Good idea to make a drop zone, but there’s no need to hide the beautiful radiator – a small floating shelf above it would accomplish the same thing for less effort.

    • 8.20.20

      I’ve thought about that, yes! I’ve been vaguely keeping my eye out for something cool, like a nice piece of marble or something. I do like seeing the radiators, though—this one actually had a cover back when it was in the dining room, but I think it tossed it!

  3. 8.19.20
    Sara L. said:

    I love an in-progress post! Also nice to see the original vs. altered floor plan again. You have really worked magic there! Who knew that removing rooms would add to the spacious feel of your house? Can’t wait to see what happens with that little powder room! Also, I hope the next update is the kitchen, because ever since you unearthed that fireplace I have been wondering how its going. I guess since the cabinets are still in the boxes that it isn’t that far along, but an in-progress there would still be fun to see! Also, I cannot believe you have been in that house for 7 years. Tempus Fugit!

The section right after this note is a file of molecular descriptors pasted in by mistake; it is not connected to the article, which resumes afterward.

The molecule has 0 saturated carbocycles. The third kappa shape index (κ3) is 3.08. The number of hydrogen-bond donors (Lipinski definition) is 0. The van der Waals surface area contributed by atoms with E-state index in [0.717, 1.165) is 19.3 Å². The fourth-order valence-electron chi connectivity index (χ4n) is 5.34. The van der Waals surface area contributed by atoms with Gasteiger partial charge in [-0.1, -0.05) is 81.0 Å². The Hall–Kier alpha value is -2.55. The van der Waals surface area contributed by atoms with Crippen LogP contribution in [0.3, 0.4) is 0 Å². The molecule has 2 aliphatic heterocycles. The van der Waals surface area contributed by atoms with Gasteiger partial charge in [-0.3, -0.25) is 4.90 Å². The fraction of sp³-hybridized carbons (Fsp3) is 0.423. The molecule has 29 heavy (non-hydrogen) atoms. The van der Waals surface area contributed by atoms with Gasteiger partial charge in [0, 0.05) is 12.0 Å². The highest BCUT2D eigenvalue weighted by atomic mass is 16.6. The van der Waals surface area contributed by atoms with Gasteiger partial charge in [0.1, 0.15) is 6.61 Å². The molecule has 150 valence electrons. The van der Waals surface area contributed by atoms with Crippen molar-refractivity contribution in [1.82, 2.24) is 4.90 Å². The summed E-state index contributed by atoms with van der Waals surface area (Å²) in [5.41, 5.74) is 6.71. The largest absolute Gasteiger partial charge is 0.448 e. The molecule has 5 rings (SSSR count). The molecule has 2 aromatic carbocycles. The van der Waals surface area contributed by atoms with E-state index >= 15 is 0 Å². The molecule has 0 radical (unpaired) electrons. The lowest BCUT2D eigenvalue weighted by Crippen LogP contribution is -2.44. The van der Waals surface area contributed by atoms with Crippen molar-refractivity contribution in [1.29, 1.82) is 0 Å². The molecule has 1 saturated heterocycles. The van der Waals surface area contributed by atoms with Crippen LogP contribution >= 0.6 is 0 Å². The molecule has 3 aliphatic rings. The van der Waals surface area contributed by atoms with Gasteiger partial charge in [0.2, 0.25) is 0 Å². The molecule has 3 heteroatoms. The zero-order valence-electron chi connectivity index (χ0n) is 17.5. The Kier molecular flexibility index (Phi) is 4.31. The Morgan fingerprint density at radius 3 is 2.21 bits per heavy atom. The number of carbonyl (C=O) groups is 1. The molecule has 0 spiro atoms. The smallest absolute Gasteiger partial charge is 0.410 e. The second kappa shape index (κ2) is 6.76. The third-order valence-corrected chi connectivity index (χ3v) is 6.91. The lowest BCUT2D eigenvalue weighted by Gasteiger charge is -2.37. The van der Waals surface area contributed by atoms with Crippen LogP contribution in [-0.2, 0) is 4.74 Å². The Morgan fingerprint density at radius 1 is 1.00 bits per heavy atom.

• 8.20.20

      We’ll definitely get there! Definitely a ton to do but it functions reasonably well, all things considered!

  4. 8.19.20

    Funny how time flies, innit? :-)

    I recall those early posts of this place and how Anna stepped on that nail tackling that front wall/door at the former vestibule. I also recall how crazily it was all built, or rather, overbuilt, even if not quite correctly.

    That said, the things you’ve done to that house are fantastic, and a lot of it WAS done over the past 7 years.

    Sadly, I’ve not done nearly as much to my place in the just over 4 years in mine, but mine came with much less issues than yours came with to start with so that helps, a great deal.

    Plus, you have a way bigger house than mine is as it’s ONLY 836SqFt of 3 bedroom goodness. Never-mind it’s got only one bathroom and it’s off the kitchen, entering right next to the kitchen sink, LOL, but hey, it all works just fine, thankyouverymuch. :-)

    Can’t wait for the rest of this tour with updates!

    • 8.19.20
      Paisley25 said:

      Your hallway is beautiful, but you’ve got to get going on the powder room. It’s not fair to make your poor wife run up the stairs every time she needs a bathroom. Do it for Juliet!